To prevent these as much as may be; I think fit to renew to you all the Assurances which can be desired, that nothing shall be wanting on My Part, to give you the fullest Satisfaction your Hearts can wish, for the Security of the Protestant Religion; which I am fully resolved to maintain, against all the Conspiracies of our Enemies; and to concur with you in any new Remedies which shall be proposed, that may consist with preserving the Succession of the Crown in its due and legal Course of Descent.
And, in order to this, I do recommend to you, to pursue the further Examination of the Plot, with a strict and an impartial Enquiry. I do not think Myself safe, nor you neither, till that Matter be gone through with; and therefore it will be necessary that the Lords in The Tower be brought to their speedy Trial, that Justice may be done.
I need not tell you what Danger the City of Tanger is in, nor of what Importance it is to us to preserve it: I have, with a mighty Charge and Expence, sent a very considerable Relief thither: But constantly to maintain so great a Force as that War will require, and to make those new Works and Fortifications without which the Place will not long be tenable, amounts to so vast a Sum, that without your Support it will be impossible for Me to undergo it. Therefore I lay the Matter plainly before you, and desire your Advice and Assistance.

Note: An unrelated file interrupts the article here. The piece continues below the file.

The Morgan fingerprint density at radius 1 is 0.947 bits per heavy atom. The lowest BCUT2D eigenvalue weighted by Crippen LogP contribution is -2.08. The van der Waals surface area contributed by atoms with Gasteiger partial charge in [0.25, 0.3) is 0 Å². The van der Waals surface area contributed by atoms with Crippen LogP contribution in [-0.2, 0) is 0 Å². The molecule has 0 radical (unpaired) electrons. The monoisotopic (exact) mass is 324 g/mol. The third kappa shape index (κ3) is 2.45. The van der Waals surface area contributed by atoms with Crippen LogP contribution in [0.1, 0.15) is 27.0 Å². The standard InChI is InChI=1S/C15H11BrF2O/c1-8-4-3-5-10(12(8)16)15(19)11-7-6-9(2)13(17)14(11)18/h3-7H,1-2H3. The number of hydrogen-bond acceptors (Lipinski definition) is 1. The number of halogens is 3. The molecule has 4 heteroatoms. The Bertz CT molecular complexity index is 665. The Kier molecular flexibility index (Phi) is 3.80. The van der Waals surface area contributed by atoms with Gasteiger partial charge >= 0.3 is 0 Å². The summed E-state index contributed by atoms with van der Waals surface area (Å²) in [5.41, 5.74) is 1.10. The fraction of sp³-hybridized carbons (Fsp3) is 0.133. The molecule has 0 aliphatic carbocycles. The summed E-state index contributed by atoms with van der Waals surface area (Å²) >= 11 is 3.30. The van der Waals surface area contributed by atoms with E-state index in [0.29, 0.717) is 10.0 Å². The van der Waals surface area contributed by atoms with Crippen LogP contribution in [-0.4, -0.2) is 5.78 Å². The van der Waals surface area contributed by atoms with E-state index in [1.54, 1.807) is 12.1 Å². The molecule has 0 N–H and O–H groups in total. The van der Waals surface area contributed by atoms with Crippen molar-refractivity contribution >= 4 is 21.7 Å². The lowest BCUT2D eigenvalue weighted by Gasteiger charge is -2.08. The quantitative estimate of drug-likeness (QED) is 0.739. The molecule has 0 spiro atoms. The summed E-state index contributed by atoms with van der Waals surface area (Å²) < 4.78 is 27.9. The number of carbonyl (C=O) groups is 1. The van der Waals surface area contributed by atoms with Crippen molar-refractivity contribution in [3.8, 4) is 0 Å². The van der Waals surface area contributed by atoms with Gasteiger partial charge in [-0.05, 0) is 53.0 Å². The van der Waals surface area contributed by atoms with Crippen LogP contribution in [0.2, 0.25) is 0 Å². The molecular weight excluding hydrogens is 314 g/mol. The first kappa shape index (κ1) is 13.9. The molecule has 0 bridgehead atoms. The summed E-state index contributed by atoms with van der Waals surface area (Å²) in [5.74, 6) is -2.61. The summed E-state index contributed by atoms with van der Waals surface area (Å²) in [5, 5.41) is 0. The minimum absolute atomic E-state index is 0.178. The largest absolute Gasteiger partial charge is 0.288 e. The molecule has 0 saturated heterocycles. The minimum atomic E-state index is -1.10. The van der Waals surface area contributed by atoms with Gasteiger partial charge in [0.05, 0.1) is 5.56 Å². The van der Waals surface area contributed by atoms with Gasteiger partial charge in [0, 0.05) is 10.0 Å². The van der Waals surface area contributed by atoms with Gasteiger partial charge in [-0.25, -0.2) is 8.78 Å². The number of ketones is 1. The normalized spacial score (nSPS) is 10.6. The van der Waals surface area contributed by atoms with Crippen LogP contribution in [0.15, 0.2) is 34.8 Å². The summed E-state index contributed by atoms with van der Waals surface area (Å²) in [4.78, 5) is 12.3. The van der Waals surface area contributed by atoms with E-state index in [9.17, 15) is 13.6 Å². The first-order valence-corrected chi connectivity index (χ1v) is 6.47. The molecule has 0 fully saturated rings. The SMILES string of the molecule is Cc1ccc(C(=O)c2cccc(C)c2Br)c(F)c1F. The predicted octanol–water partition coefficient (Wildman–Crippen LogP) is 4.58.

"But that which I value above all the Treasure in the World, and which I am sure will give Me greater Strength and Reputation both at Home and Abroad than any Treasure can do, is, a perfect Union amongst ourselves.
"Nothing but this can restore the Kingdom to that Strength and Vigour which it seems to have lost; and raise us again to that Consideration which England hath usually had.
"All Europe have their Eyes upon this Assembly; and think their own Happiness or Misery, as well as ours, will depend upon it.
"If we should be so unhappy as to fall into such a Misunderstanding amongst ourselves as would render our Friendship unsafe to trust to; it will not be wondered at, if our Neighbours should begin to take new Resolutions, and perhaps such as may be fatal to us.
"Let us therefore take Care, that we do not gratify our Enemies, and discourage our Friends, by any unseasonable Disputes.
"If any such do happen, the World will see it was no Fault of Mine; for I have done all that was possible for Me to do, to keep you in Peace while I live, and to leave you so when I die.
"But from so great Prudence, and so good Affections, as yours, I can fear nothing of this Kind; but do rely upon you all, that you will use your best Endeavours to bring this Parliament to a good and happy Conclusion."